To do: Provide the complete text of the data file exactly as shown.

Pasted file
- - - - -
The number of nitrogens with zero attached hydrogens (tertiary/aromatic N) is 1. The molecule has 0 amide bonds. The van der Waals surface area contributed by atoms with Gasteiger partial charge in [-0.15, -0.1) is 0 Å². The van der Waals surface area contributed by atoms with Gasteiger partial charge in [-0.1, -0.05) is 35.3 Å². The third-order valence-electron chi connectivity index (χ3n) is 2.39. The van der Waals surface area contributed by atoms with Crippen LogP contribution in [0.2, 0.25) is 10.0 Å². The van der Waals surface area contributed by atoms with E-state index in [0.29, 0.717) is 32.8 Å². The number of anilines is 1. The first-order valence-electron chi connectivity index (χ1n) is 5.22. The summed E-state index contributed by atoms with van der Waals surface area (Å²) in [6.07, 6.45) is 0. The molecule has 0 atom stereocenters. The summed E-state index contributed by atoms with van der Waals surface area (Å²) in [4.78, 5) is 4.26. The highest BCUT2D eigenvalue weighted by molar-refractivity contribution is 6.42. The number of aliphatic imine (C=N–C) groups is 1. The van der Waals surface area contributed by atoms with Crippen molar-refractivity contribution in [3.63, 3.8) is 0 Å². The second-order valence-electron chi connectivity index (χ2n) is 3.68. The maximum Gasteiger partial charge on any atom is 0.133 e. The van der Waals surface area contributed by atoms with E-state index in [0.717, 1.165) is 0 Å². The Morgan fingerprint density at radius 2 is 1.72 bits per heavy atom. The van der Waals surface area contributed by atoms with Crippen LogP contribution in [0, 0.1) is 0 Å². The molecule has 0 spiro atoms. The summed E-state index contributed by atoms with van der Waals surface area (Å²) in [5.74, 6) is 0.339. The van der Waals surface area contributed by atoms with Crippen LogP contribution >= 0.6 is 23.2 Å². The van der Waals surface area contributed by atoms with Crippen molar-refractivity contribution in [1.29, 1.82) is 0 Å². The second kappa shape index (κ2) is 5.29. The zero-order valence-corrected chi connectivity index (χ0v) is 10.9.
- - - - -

The number of nitrogens with zero attached hydrogens (tertiary/aromatic N) is 1. The molecule has 0 amide bonds. The van der Waals surface area contributed by atoms with Gasteiger partial charge in [-0.15, -0.1) is 0 Å². The van der Waals surface area contributed by atoms with Gasteiger partial charge in [-0.1, -0.05) is 35.3 Å². The third-order valence-electron chi connectivity index (χ3n) is 2.39. The van der Waals surface area contributed by atoms with Crippen LogP contribution in [0.2, 0.25) is 10.0 Å². The van der Waals surface area contributed by atoms with E-state index in [0.29, 0.717) is 32.8 Å². The number of anilines is 1. The first-order valence-electron chi connectivity index (χ1n) is 5.22. The summed E-state index contributed by atoms with van der Waals surface area (Å²) in [6.07, 6.45) is 0. The molecule has 0 atom stereocenters. The summed E-state index contributed by atoms with van der Waals surface area (Å²) in [4.78, 5) is 4.26. The highest BCUT2D eigenvalue weighted by molar-refractivity contribution is 6.42. The number of aliphatic imine (C=N–C) groups is 1. The van der Waals surface area contributed by atoms with Crippen molar-refractivity contribution in [3.63, 3.8) is 0 Å². The second-order valence-electron chi connectivity index (χ2n) is 3.68. The maximum Gasteiger partial charge on any atom is 0.133 e. The van der Waals surface area contributed by atoms with E-state index in [0.717, 1.165) is 0 Å². The Morgan fingerprint density at radius 2 is 1.72 bits per heavy atom. The van der Waals surface area contributed by atoms with Crippen LogP contribution in [0, 0.1) is 0 Å². The molecule has 0 spiro atoms. The summed E-state index contributed by atoms with van der Waals surface area (Å²) in [5.74, 6) is 0.339. The van der Waals surface area contributed by atoms with Crippen LogP contribution >= 0.6 is 23.2 Å². The van der Waals surface area contributed by atoms with Crippen molar-refractivity contribution in [1.29, 1.82) is 0 Å². The second kappa shape index (κ2) is 5.29. The zero-order valence-corrected chi connectivity index (χ0v) is 10.9.